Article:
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Workplace Learning Works For New Zealanders

11 December 2001 Media Statement

The vital role workplace learning plays in lifting the skills and knowledge of the New Zealand workforce is the focus of a new publication released today by Associate Education (Tertiary Education) Minister Steve Maharey.

For increasing numbers of people today, catching the knowledge wave starts in the workplace. Currently over 67,000 industry trainees from a wide range of industries are working towards national qualifications while on the job.

Steve Maharey says that for many of these people, practical learning and assessment in the workplace is making a real difference in building their confidence, knowledge and skills.

“It is connecting these people with the skills needed in today’s ever-changing work environment.

“Knowledge at Work – Workplace Learning in New Zealand provides compelling evidence of the benefits workplace learning brings to industries, enterprises and individuals. In this publication, Skill New Zealand has showcased the contribution workplace learning is making in building the knowledge economy.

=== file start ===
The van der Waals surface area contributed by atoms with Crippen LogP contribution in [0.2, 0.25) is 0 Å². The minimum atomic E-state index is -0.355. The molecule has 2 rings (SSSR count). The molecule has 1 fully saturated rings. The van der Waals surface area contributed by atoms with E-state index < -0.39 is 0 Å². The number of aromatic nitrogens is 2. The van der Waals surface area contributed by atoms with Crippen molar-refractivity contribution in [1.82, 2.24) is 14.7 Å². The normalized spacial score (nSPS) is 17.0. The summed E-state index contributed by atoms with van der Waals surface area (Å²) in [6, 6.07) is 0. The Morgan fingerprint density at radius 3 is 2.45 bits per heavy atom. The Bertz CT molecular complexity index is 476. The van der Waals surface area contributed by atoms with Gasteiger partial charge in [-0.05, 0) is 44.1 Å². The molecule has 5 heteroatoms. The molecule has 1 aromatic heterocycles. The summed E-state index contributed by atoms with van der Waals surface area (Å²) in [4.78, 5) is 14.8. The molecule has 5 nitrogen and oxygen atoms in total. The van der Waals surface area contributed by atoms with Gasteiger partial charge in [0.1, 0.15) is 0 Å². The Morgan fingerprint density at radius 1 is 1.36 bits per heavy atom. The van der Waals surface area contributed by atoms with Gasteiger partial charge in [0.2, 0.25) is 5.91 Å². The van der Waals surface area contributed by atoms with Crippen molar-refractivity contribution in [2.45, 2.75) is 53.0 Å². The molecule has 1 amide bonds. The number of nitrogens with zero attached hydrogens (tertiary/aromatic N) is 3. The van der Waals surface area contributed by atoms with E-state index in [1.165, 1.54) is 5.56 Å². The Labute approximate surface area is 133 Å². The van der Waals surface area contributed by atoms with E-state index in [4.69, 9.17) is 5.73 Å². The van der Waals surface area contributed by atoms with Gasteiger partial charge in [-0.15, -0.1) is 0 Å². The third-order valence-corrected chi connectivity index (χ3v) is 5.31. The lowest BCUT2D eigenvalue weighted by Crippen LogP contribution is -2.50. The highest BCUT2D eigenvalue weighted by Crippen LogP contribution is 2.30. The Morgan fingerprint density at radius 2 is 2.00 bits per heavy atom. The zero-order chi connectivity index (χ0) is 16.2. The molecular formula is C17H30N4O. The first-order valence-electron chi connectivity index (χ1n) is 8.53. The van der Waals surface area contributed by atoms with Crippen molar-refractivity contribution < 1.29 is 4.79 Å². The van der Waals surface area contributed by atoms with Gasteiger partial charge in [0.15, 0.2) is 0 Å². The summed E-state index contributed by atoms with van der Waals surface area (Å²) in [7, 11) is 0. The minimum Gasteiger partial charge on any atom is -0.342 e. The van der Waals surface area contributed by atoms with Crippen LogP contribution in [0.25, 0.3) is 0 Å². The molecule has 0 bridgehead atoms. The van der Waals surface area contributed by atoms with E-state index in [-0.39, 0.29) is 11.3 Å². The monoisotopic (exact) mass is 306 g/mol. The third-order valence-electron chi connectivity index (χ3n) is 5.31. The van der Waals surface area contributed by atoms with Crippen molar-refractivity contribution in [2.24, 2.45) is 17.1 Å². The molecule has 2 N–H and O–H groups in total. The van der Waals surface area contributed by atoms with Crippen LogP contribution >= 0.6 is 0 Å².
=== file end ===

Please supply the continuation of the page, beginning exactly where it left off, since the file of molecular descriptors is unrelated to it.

“Employers are increasingly benefiting from investing in a training culture in their enterprises. Two rapidly expanding industries featured in this publication, forestry and electrotechnology have responded to changing technology, increased competition and skill challenges with a comprehensive range of workplace learning initiatives.

“Both industries have identified the need to ‘champion learning’ in the workplace to improve productivity and profitability. Clear learning goals have been set, the industry skills needed have been identified, national qualifications developed and quality workplace learning arrangements put in place.

“Workplace learning brings the training out of the classroom and into the worksite so that many more people can have their skills and knowledge formally recognised. We need to celebrate this focus on skill development in the workplace as a part of an integrated learning strategy for New Zealand,” Steve Maharey says.

Ends

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